Mexico President Enrique Peña Nieto: His attempts to differentiate

himself from his predecessor Felipe Calderon may fall flat unless he

shows more spine on the issue of NSA surveillance, stands up for

Mexico's sovereignty and demands an end to U.S. surveillance.



Latest NSA Leak Puts President Nieto's Credibility at Stake (La Jornada, Mexico)


"This provides added incentive for the present government to adopt a more assertive and forceful attitude toward the neighboring country, and to demand the immediate cessation of spying, an exhaustive explanation of the ways and means with which it has been practiced, and proof that all information obtained through these illicit channels has been destroyed."




Translated by Vicky Latham


October 23, 2013


Mexico – La Jornada – Original Article (Spanish)

According to a secret document of the U.S. National Security Agency (NSA for its English acronym), leaked by former consultant Edward Snowden and published yesterday by German news magazine Der Spiegel, in May 2010, the NSA managed to hack into a central server within the Mexican presidential network and gain access to the public e-mail account of former President Felipe Calderón. That account, which was also used by several cabinet members, contained "diplomatic, economic and leadership communications that permitted ongoing insight into Mexico's political system and internal stability." Its hacking provided, "a lucrative source" of information to the NSA.


The revelation compliments last month’s disclosures by TV Globo - published in Mexico by this newspaper, that in 2012, the U.S. spy agency boasted of maintaining a strict watch over the communications of then-presidential candidate Enrique Peña Nieto, and is concrete confirmation of Washington’s widespread and systematic interference into the confidential information of many of the world’s governments.


The novelty then, strictly speaking, is not that the government of our neighboring country infiltrates the internal communications of Mexican institutions, but that it was done during the rule of one of the lamest and most submissive of Mexico’s Federal Administrations. In fact, over the past six years, the presidency has practically put the direction of public safety as well as the corresponding information directly into the hands of Washington, as was shown by the State Department cables WikiLeaks handed this newspaper, and which were published in these pages in 2011.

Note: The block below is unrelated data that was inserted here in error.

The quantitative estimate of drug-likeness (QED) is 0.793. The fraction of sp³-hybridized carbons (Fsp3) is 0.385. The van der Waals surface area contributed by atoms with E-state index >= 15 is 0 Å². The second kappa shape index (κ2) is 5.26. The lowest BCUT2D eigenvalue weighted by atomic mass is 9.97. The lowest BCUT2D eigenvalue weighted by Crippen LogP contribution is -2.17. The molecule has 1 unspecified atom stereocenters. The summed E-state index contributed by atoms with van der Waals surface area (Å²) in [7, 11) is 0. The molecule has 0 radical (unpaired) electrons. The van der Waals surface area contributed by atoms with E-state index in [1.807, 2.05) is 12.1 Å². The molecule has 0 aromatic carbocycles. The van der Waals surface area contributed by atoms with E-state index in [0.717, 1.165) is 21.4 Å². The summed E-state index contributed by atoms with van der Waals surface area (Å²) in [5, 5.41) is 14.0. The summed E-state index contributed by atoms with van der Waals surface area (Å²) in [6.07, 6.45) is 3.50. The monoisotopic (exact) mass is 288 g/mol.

These documents showed, for example, that in January 2007, Calderon's Public Security Secretary Genaro García Luna, offered Michael Chertoff - who at the time was responsible for U.S. Homeland Security, “free access to our intelligence on public safety” (La Jornada, 05/25/11, p. 2). Other revelations include the U.S. Embassy’s participation in the formulation and implementation of police and military strategies (see, for example, La Jornada, 03/05/11, p.4).


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Even before that exasperating submission to the authorities of the neighboring country, the NSA maintained illegal monitoring over the electronic communications of Los Pinos [the presidential residence]. This gives an idea of the damage done to national sovereignty, not only by the docility of Calderón himself to the U.S. government, but by the regular espionage that was maintained at all times against Mexico's presidential entourage.

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The above provides added incentive for the present government to adopt a more assertive and forceful attitude toward the neighboring country, and to demand the immediate cessation of spying, an exhaustive explanation of the ways and means with which it has been practiced, and proof that all information obtained through these illicit channels has been destroyed. Without such an attitude, any attempt by the present administration to differentiate itself from the previous one in terms of sovereignty and public security will lack credibility, and the institutions and citizens of Mexico will remain subject to the unpunished theft of their data by government agencies of the United States.


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Posted By Worldmeets.US Oct. 23, 2013, 06:24pm